yes and no

One recent evening my wife and I were driving in northwest Denver. We turned onto an east-west street just as the sun set behind the mountains. My only remark was that it was different from any other sunset I had experienced. It took a moment, but I realized that I had rarely, if ever, seen a sunset over a jagged skyline. I also realized that for the next few years, almost all of my sunsets would be similar. There would be no flat horizon, no sun setting over the marshlands and beaches of the east coast, everything would be different.

Yesterday, I sat in my professor’s office and handed over two paragraphs that described the paper I wanted to write for his class. Over the next thirty minutes we discussed the topic and talked about the words I used to describe this topic. I will be the first to admit that I love to read; I love the knowledge and wisdom contained in the pages of books and novels. I also realized how far behind I felt in a subject I thought I knew.

My two paragraphs blossomed into a page full of notes and corrections with arrows pointing willy-nilly connecting word to phrase to author as I sought to keep my head above water. The subject is a good one, and the ideas will contribute to the field in the long run, but the run will be long. Along with the four or so hundred pages a week I read, articles and books have been added to the list in order to catch up. This is a long way from sitting in my office in Richmond, Virginia, pounding on the keyboard, editing and creating a sermon or a bible study.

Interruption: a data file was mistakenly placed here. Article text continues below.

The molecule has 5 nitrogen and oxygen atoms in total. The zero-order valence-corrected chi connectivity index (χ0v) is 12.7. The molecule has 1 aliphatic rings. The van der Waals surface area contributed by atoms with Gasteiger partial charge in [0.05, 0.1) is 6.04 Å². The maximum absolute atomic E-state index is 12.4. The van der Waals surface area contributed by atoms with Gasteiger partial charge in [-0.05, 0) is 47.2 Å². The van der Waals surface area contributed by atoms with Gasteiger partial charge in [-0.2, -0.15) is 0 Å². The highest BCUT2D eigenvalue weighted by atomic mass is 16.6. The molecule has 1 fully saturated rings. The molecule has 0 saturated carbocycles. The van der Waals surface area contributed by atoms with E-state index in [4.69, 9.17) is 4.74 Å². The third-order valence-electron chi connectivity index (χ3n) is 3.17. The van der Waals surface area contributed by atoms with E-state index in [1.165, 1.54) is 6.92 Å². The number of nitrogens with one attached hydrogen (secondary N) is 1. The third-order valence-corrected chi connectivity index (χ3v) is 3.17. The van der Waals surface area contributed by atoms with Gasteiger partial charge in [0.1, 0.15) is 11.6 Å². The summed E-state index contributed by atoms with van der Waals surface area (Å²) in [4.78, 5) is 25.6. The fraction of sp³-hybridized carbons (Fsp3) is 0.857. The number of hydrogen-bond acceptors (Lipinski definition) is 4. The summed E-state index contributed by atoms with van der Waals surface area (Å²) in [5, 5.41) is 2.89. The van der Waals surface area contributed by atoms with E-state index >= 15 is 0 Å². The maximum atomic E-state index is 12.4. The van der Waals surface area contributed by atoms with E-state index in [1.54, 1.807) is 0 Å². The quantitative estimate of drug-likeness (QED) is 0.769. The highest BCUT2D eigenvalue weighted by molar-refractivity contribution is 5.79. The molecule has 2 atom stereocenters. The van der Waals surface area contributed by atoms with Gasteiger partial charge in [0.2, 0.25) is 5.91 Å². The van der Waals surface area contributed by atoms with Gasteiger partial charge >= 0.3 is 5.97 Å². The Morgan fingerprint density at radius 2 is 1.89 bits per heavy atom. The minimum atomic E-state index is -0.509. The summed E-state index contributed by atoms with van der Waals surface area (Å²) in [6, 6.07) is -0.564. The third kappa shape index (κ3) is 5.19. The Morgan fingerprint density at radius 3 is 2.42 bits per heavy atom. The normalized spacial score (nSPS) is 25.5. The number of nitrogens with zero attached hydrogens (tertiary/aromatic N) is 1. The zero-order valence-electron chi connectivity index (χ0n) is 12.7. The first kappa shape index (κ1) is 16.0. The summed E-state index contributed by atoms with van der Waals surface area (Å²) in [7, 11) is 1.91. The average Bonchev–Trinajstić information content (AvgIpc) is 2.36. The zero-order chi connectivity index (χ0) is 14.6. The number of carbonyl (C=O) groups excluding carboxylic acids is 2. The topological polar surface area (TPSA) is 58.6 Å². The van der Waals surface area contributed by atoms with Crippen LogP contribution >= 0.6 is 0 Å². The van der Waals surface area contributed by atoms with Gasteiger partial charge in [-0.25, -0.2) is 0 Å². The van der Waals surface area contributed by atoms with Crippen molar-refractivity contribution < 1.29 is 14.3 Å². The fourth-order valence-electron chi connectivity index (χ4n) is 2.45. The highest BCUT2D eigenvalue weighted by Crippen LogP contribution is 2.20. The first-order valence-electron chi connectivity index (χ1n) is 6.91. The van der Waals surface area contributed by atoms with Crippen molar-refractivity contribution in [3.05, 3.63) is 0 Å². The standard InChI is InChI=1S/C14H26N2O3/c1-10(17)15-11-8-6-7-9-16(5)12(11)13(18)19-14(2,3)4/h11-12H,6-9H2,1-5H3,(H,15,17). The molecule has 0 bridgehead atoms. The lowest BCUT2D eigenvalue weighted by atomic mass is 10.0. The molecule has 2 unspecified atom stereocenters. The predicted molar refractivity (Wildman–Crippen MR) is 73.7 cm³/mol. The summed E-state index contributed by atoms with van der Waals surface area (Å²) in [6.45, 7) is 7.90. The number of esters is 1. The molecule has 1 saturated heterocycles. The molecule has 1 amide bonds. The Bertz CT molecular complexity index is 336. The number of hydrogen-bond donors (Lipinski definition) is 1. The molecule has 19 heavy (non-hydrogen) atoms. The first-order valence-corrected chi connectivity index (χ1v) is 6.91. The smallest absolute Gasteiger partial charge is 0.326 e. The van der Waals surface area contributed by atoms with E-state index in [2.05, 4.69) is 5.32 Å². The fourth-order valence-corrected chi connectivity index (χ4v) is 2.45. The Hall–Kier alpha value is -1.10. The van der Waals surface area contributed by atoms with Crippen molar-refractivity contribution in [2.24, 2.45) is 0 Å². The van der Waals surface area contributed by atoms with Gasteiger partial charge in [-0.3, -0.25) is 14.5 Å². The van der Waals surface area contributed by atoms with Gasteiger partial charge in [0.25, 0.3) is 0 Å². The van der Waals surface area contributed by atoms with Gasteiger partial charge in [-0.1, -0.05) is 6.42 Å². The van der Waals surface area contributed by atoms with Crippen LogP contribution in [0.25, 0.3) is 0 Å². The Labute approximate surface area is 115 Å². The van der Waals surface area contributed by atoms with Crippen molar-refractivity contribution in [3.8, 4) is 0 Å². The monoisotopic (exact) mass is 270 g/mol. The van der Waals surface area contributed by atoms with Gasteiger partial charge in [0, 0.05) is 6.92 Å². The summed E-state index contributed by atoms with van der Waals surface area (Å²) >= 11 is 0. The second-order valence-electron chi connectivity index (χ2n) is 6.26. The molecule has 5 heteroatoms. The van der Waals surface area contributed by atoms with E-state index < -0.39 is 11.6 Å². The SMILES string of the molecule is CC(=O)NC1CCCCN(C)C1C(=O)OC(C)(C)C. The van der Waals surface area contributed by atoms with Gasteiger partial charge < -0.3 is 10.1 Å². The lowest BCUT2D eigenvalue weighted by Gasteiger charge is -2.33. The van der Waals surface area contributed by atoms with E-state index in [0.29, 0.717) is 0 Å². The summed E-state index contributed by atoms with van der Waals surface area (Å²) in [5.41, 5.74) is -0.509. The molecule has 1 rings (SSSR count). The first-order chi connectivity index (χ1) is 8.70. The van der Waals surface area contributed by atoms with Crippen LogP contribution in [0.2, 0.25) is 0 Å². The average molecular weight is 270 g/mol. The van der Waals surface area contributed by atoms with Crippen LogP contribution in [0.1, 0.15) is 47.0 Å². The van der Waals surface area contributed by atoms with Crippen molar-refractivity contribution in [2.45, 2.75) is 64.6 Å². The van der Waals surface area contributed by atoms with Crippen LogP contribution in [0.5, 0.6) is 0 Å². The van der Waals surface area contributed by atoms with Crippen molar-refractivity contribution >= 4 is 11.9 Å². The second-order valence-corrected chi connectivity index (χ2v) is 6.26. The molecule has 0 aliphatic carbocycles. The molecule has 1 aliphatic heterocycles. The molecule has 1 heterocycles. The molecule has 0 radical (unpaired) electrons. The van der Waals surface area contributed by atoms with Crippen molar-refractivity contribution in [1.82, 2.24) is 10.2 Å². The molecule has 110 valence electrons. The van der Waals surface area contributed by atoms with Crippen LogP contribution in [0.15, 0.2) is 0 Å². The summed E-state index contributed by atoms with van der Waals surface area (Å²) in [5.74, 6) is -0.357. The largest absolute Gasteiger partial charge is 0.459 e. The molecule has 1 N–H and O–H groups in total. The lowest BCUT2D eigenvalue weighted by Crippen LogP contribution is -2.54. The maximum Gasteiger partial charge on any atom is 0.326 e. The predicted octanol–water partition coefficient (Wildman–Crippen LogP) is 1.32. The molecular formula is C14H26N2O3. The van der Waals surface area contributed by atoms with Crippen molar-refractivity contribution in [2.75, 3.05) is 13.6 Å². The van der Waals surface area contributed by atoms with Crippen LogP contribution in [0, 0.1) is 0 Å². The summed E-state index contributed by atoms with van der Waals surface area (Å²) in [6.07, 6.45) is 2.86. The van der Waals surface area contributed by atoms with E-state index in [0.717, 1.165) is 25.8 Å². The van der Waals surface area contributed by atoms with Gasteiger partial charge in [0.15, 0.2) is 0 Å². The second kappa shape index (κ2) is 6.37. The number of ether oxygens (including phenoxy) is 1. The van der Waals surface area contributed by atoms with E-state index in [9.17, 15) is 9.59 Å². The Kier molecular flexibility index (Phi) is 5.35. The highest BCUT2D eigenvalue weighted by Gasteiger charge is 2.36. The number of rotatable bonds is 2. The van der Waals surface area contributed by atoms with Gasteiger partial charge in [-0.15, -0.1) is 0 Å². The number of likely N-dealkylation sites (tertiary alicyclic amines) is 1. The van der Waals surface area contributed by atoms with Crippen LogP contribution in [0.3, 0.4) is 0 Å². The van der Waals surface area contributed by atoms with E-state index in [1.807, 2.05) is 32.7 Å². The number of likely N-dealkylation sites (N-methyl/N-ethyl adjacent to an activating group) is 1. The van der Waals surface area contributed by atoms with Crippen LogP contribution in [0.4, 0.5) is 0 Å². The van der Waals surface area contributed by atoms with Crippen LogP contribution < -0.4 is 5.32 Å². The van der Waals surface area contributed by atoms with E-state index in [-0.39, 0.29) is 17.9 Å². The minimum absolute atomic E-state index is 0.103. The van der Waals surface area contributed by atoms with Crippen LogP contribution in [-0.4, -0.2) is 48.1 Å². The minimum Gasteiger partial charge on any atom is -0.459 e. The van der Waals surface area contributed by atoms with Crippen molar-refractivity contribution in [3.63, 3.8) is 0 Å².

I realize today, these new things signify the end of some older things. With every “yes” there is a corresponding “no” that must be examined, must be grieved before the “yes” can be fully experienced. This is a lesson I learned a while ago, but never fully understood until this day. I am not turning away from where I came, nor am I forgetting my past. I am merely attempting to own up to my responsibilities. I said “yes” to the life I now lead and must attend to it fully; I said “yes” to maintaining friendships with people I care about in Virginia and I must also attend to that. I said “no” to living close to friends and family and must grieve the loss I feel. I said “no” to flat horizons and grieve the comfort they have given me all my life. But through this grief I can celebrate what is before me and look upon each new day and the choices I will get to make.

When we forget or choose to ignore the things we need to grieve, we choose not to fully greet the present and future. When I was a child I used to draw sunsets. Every single one that I can remember pictured the sun setting between two mountains. My ideal sunset is the one that I can enjoy here in Denver. However, if I am always lamenting the sunsets of Virginia or South Carolina or Florida or Georgia I will never be able to fully grasp the beauty that sets before each day here. I have the opportunity to enjoy my ideal, but if I am lost to what used to be, I will miss the very things I see. So, I grieve for the opportunities that I will miss, not being with those I love and care for, so that someday I might celebrate the new life that is before me.

I would caution those who are finding their way in this world, those whose footing has been shaken, whose journey seems shrouded, whose pathway has disappeared. I would caution you to grieve for what you lose when you make a choice or take a step. This doesn’t mean that you lie weeping in a heap on the floor, just that you recognize the decisions you make or choose not to make. It isn’t easy, but no one ever said that living an examined life was…



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